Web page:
Article

Calcified Tissue International

, Volume 68, Issue 1, pp 23-30

Effect of physical activity during teenage years, based on type of sport and duration of exercise, on bone mineral density of young, premenopausal Japanese women

  • S. HaraAffiliated withInstitute of Community Medicine, University of Tsukuba
  • , H. YanagiAffiliated withInstitute of Community Medicine, University of Tsukuba
  • , H. AmagaiAffiliated withOrthopedics, Department of Physical Therapy, Tsukuba College of Technology
  • , K. EndohAffiliated withInstitute of Community Medicine, University of Tsukuba
  • , S. TsuchiyaAffiliated withInstitute of Community Medicine, University of Tsukuba
  • , S. TomuraAffiliated withInstitute of Community Medicine, University of Tsukuba

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Abstract

In this cross-sectional study, 91 healthy premenopausal women aged 20–39 years were investigated to determine the effect of physical activities during their teen-age years on their current bone mineral densities (BMD). We measured whole-body BMD (WBMD), lumbar BMD (LBMD), and radial BMD (RBMD) with dual energy X-ray absorptiometry (DXA). Using a questionnaire, we asked the women about their physical activities during junior and senior high school and at present. We also asked about their current nutritional status and past and current milk intake. After adjusting for age, body mass index (BMI), current total calorie and calcium (Ca) intake, and milk intake when they were teenagers and at present, we determined that subjects who exercised during extracurricular activities at each of the three periods (during junior and senior high school and at present) had significantly higher WBMD and LBMD (P<0.01, respectively) than did those who did not exercise at those times. Subjects who played high-impact sports at each period had significantly higher WBMD and LBMD than did subjects who played low-impact sports (P<0.05, respectively). Subjects who had exercised regularly from their teenage years to the present had significantly higher BMD at all sites than BMD in other subjects after adjusting for the potential confounders described above (P<0.05, respectively). Our data suggest that continuous exercise beginning in junior high school, especially high-impact sports, may be associated with greater current bone mass. It is important to incorporate adequate exercise beginning in the teenage years to lower one’s future risk for osteoporosis.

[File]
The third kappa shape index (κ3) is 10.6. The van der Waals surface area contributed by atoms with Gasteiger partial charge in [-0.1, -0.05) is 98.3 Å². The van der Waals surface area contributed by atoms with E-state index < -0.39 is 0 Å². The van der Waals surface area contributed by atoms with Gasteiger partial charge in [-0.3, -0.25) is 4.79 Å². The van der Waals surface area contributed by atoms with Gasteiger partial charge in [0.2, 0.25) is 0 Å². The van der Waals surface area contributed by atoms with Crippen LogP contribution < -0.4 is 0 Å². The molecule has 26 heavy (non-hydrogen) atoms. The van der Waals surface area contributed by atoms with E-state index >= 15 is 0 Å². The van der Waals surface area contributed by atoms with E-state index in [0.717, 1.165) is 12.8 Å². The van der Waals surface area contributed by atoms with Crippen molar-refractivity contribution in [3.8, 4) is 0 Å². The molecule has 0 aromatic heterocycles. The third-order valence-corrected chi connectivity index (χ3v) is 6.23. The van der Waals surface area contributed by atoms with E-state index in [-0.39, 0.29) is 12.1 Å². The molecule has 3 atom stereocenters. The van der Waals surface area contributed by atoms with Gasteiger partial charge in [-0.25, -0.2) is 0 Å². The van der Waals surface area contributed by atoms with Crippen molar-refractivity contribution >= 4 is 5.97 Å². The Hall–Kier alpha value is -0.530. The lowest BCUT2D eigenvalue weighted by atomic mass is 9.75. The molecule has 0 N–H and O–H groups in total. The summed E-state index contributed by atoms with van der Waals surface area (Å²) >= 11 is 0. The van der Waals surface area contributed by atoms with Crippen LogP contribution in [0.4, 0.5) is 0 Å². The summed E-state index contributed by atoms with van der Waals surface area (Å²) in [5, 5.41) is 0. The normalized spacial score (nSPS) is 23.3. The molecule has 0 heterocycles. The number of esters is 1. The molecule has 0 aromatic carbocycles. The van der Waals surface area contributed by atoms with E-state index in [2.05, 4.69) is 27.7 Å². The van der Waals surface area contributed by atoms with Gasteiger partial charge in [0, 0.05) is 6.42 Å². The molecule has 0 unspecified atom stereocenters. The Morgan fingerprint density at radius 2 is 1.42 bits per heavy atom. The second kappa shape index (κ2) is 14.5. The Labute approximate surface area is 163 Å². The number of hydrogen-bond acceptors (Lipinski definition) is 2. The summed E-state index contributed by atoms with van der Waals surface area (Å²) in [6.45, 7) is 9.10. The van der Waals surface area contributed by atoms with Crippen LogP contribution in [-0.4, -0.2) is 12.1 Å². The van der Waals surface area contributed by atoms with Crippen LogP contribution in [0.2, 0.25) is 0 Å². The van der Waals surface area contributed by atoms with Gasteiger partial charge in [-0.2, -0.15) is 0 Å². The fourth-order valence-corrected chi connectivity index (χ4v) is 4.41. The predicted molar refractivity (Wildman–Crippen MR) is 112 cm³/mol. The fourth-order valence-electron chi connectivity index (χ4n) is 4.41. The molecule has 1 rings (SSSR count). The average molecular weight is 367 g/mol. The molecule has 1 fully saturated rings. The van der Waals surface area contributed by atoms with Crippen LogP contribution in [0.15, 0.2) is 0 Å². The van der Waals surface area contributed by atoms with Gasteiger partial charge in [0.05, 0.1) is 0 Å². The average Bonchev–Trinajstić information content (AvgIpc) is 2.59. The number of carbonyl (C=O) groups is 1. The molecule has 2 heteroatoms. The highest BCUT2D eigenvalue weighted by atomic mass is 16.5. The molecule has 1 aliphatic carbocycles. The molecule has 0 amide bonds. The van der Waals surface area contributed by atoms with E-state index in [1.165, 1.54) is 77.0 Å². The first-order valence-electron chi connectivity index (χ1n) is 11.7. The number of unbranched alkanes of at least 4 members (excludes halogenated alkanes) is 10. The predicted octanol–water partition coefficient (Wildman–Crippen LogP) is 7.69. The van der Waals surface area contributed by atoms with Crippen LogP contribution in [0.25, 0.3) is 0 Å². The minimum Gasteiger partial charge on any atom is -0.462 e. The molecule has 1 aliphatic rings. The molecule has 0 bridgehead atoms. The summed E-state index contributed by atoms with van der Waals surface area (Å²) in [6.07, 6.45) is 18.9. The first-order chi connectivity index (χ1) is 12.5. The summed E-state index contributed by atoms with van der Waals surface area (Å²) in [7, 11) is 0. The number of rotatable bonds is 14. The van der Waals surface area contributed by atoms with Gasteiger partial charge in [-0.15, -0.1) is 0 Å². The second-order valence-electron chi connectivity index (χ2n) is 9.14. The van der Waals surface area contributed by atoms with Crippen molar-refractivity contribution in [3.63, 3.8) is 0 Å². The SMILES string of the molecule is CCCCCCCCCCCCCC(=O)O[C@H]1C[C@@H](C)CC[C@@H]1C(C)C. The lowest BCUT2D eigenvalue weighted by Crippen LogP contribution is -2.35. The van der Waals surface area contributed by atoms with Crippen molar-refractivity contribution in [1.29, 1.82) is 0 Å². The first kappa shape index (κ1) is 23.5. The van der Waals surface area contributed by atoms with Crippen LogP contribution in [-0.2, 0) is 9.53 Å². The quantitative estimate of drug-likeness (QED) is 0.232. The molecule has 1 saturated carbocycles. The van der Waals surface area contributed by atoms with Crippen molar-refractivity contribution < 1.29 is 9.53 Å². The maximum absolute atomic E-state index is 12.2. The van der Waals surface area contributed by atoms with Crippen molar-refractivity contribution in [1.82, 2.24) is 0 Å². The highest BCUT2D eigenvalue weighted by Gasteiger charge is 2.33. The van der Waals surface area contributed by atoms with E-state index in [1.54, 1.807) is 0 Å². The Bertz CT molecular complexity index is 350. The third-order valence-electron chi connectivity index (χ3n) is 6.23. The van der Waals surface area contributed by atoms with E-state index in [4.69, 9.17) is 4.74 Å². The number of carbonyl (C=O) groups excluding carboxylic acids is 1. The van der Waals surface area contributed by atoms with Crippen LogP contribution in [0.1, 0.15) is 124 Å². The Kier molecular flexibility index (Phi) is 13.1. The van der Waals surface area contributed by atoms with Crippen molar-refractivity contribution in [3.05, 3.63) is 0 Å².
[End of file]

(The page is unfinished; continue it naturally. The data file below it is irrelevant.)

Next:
Key words

Bone mineral density DXA Physical activity High-impact sports Teenage years